NEW YORK (Reuters) - Anna Gristina, the accused Manhattan madam whose case garnered lurid headlines in the New York media, pleaded guilty Tuesday in state court to one count of promoting prostitution.
The "Soccer Mom Madam," as she was dubbed by the tabloids, is expected to be sentenced in November to time served by Acting Manhattan Supreme Court Justice Juan Merchan. She spent four months in jail after her February arrest.
With her family in the front row of the courtroom, Gristina told Merchan she wanted to change her plea to guilty, then turned and mouthed to her husband, Kelvin Gorr, "Okay?"
Gorr nodded, hugging their young son.
Officials spent five years investigating the case, using wiretaps and other methods of surveillance. But it only resulted in one criminal count against Gristina.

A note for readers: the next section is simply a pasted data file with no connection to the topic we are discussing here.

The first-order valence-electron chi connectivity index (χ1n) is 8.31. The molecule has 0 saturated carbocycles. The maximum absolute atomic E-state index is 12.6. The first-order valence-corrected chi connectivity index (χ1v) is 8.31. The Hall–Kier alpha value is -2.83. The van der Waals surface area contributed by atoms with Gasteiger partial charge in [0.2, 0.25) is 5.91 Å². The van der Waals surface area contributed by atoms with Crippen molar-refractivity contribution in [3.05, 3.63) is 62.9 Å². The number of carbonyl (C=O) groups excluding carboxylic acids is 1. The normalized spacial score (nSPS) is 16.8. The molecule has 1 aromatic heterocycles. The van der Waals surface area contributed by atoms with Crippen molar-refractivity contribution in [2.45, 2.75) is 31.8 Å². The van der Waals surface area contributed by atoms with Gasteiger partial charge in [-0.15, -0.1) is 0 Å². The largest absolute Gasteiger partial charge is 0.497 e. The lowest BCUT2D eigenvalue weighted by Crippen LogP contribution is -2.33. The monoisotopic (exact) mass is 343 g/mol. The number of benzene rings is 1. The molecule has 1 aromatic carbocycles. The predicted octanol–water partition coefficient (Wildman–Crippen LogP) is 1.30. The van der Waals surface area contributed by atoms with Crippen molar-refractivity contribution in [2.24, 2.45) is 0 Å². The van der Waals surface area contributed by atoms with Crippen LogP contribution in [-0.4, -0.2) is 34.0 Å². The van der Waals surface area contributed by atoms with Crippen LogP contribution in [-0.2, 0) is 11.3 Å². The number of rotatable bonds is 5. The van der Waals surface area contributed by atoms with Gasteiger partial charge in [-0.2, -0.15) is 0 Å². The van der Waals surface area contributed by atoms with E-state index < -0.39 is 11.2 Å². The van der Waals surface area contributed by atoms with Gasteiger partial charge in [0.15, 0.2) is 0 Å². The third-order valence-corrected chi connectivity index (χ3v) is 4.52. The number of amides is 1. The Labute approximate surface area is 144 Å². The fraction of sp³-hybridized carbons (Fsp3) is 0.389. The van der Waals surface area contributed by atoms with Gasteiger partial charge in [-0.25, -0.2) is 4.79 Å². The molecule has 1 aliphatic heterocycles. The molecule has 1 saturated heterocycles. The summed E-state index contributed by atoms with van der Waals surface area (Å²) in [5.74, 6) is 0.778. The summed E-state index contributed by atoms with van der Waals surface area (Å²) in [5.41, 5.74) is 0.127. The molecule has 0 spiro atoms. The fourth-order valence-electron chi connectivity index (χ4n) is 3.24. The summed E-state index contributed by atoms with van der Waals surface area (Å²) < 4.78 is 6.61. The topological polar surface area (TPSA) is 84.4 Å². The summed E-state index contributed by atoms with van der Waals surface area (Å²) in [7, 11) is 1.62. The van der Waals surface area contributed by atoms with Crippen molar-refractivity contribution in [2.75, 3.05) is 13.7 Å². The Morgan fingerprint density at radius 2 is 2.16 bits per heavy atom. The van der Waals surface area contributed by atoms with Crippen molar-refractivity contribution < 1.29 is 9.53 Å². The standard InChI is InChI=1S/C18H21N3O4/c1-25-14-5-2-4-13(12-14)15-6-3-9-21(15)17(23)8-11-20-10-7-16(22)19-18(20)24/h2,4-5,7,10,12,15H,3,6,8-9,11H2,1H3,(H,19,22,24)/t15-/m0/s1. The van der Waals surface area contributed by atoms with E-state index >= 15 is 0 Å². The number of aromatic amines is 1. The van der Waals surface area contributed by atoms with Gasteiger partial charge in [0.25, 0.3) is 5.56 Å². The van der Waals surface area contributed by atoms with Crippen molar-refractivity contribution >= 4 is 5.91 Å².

The Manhattan district attorney's office said Gristina ran a high-end brothel for wealthy clients out of a Manhattan apartment and was captured on tape boasting of connections inside the Federal Bureau of Investigation, the district attorney's office and the police department.
Assistant District Attorney Charles Linehan told Merchan that prosecutors had been unable to substantiate her claims of ties to law enforcement.
"We are left with a straightforward promoting prostitution case," he said. "That is all."
Gristina had refused to consider a plea deal, in part because she could face deportation to her native Scotland for a crime of moral turpitude. Her lawyer, Norman Pattis, said she would fight to stay in the United States.
As part of her plea, Gristina admitted in court that she arranged for a tryst between two prostitutes she employed and a man, known to her as "Anthony," inside an apartment on the Upper East Side. The man was an undercover police officer, according to court documents. (Editing by Dan Burns and Stacey Joyce)